PHACES syndrome_0512 Derm Dx
A 2-month-old infant presents to the clinic with her parents. At birth she had a small pink patch on her forehead. However, by three weeks of age the pink patch began to proliferate and developed into a large red plaque covering her frontal scalp, forehead and the superior aspects of her face.
The supervising physician explains to you that this is an infantile hemangioma. Several studies are ordered, with the following findings:
- Magnetic resonance imaging (MRI) of the head and neck — Multiple enhancing lesions of the scalp and face consistent with hemangiomas; extensive hemangiomas around the right and left orbits with proptosis of the right globe; intracranial abnormalities include hypoplasia of the right cerebellar hemisphere; incomplete formation of the cerebellar vermis; and posterior fossa intracranial hemangioma.
- Magnetic resonance angiogram (MRA) of the head and neck — Diminutive posterior communicating artery
- Echocardiogram — Unremarkable
- Ophthalmologic examination — Unremarkable
What’s your diagnosis?
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PHACES syndrome is considered by some to be the most common neurocutaneous syndrome with over 300 reported cases. In PHACES syndrome, there is constellation of clinical findings associated with a large facial infantile hemangioma.
PHACES syndrome is an acronym that stands for:
- Posterior fossa malformations — Dandy-Walker malformation and cerebellar atrophy/hypoplasia
- Hemangioma — >5cm on face; plaque-like; segmental with occasional airway involvement
- Arterial anomalies — usually cerebrovascular, including aneurysms, anomalous branches, aberrancy, hypoplasia, stenosis, tortuosity and increased risk of stroke
- Cardiac anomalies — coarctation of the aorta, ventricular septal defect, other aortic arch anomalies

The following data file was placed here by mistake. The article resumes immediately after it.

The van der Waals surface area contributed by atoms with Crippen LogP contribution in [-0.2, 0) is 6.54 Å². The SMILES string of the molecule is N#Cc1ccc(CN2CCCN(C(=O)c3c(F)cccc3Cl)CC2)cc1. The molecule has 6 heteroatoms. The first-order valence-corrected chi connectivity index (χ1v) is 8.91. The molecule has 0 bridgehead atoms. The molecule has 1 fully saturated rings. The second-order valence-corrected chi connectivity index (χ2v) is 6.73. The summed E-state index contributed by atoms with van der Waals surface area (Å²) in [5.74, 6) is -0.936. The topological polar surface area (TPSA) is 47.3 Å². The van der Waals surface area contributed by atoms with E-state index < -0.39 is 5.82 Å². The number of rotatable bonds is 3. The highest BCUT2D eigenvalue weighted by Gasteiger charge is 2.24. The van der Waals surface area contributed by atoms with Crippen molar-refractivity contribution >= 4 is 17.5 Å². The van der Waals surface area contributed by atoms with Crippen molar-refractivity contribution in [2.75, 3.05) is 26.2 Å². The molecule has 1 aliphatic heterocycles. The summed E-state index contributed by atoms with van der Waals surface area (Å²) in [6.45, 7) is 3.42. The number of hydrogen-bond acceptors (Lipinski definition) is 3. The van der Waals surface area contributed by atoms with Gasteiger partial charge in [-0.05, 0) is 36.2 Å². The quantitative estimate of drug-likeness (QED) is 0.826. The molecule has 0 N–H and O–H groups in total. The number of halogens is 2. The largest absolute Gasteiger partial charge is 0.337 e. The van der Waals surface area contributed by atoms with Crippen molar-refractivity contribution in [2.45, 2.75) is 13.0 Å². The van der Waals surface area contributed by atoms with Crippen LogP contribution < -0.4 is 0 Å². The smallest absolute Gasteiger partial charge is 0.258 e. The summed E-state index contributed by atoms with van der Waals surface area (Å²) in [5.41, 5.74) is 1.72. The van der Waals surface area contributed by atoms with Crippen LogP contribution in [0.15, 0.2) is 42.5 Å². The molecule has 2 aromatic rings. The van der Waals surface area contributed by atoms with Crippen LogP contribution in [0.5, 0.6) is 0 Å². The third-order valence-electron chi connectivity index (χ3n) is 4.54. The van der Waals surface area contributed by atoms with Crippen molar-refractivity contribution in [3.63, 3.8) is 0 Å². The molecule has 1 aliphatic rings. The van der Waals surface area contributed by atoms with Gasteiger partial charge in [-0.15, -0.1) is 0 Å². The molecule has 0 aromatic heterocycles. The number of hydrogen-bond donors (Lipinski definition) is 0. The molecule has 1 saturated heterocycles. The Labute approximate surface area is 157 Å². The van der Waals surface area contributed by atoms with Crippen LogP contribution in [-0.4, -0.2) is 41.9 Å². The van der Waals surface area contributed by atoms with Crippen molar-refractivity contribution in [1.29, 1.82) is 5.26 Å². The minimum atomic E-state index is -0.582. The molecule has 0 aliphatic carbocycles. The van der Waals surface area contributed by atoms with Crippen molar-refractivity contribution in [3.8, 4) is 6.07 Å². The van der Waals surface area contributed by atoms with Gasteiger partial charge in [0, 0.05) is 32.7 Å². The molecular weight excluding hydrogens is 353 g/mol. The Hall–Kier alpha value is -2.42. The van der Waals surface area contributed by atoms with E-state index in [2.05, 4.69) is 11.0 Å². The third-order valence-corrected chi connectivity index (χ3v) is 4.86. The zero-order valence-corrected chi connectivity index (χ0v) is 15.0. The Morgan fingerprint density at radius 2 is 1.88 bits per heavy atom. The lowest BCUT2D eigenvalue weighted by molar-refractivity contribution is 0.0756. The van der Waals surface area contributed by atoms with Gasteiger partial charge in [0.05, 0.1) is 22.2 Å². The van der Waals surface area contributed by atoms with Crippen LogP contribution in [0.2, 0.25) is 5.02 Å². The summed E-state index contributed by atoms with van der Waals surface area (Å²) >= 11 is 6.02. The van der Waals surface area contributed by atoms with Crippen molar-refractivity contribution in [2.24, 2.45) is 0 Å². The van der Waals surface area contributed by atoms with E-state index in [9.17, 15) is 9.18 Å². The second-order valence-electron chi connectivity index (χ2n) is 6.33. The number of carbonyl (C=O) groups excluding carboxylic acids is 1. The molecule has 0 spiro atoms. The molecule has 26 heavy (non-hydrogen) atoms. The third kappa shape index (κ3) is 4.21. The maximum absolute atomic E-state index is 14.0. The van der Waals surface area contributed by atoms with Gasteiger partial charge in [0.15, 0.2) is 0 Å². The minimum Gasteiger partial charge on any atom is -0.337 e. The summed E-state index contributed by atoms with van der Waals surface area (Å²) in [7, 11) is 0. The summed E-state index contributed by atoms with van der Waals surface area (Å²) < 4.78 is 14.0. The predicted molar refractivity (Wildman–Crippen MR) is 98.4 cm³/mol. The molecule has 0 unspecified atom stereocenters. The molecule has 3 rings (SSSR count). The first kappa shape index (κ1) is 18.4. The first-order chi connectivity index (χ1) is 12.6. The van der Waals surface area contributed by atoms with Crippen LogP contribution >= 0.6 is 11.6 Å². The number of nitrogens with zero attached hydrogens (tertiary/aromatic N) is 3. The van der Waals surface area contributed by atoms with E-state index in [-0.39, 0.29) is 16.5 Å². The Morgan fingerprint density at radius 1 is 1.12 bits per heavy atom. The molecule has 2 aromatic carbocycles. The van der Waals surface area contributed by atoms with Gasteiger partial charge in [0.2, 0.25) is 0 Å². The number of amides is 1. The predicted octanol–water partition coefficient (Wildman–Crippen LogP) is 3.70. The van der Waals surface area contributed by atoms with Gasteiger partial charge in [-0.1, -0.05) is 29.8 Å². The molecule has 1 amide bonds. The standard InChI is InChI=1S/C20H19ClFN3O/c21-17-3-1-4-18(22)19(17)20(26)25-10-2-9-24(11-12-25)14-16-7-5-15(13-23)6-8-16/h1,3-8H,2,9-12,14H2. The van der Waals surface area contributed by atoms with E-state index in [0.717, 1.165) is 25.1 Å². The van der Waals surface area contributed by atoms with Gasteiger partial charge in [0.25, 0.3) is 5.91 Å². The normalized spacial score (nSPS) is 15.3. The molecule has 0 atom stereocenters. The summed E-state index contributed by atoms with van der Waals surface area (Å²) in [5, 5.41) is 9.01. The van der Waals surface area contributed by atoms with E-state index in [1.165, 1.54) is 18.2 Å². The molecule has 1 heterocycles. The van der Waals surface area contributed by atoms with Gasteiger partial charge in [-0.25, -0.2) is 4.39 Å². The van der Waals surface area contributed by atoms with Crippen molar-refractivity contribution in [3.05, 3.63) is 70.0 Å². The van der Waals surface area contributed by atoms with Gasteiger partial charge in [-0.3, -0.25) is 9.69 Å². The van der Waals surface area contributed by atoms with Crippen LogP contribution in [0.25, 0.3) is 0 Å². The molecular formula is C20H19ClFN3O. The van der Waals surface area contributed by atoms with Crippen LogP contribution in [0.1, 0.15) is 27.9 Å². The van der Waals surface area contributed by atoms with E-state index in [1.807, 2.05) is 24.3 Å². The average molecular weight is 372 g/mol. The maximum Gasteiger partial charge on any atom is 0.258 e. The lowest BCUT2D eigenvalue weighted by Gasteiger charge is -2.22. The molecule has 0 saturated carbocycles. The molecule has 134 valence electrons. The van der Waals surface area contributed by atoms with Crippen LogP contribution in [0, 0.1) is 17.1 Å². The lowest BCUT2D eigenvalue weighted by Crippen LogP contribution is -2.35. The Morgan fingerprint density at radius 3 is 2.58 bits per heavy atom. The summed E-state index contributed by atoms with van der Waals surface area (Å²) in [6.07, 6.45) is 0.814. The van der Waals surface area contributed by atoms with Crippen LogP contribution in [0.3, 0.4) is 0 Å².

- Eye anomalies — retinal-vascular anomalies, microphthalmia, optic atrophy, cataracts and coloboma
- Sternal clefting/subpraumbilical raphe — other ventral midline developmental defects, hypopituitarism and ectopic thyroid
PHACES syndrome incidence is estimated to affect 19.7% to 31% of infants with large facial hemangiomas, with risk increasing with the size of the hemangioma.
Specific diagnostic guidelines are available in consensus statement from Metry et al published in Pediatrics.
In this case, the diagnosis was determined from the large facial infantile hemangioma, accompanied by hypoplasia of both the cerebellum and posterior communicating arteries.
Sturge-Weber syndrome, Klippel-Trenaunay syndrome and Parkes Weber syndrome are all associated with vascular malformations (i.e. port-wine stains), but not infantile hemangiomas.
Treatment and prognosis
Treatment is multidisciplinary and dependent on underlying abnormalities. Options for infantile hemangiomas include oral propranol, corticosteroids, vincristine, interferon-alpha, pulse-dye laser (PDL) and surgical excision.
This patient received a course of prednisolone at age 1.5 months. At 10 months, she started oral propranol, which was then tapered at 15 months. Her hemangioma involuted by 20 months. She has had minimal neurological sequelae.
Adam Rees, MD, is a graduate of the University of California Los Angeles School of Medicine and a resident in the Department of Dermatology at Baylor College of Medicine in Houston.
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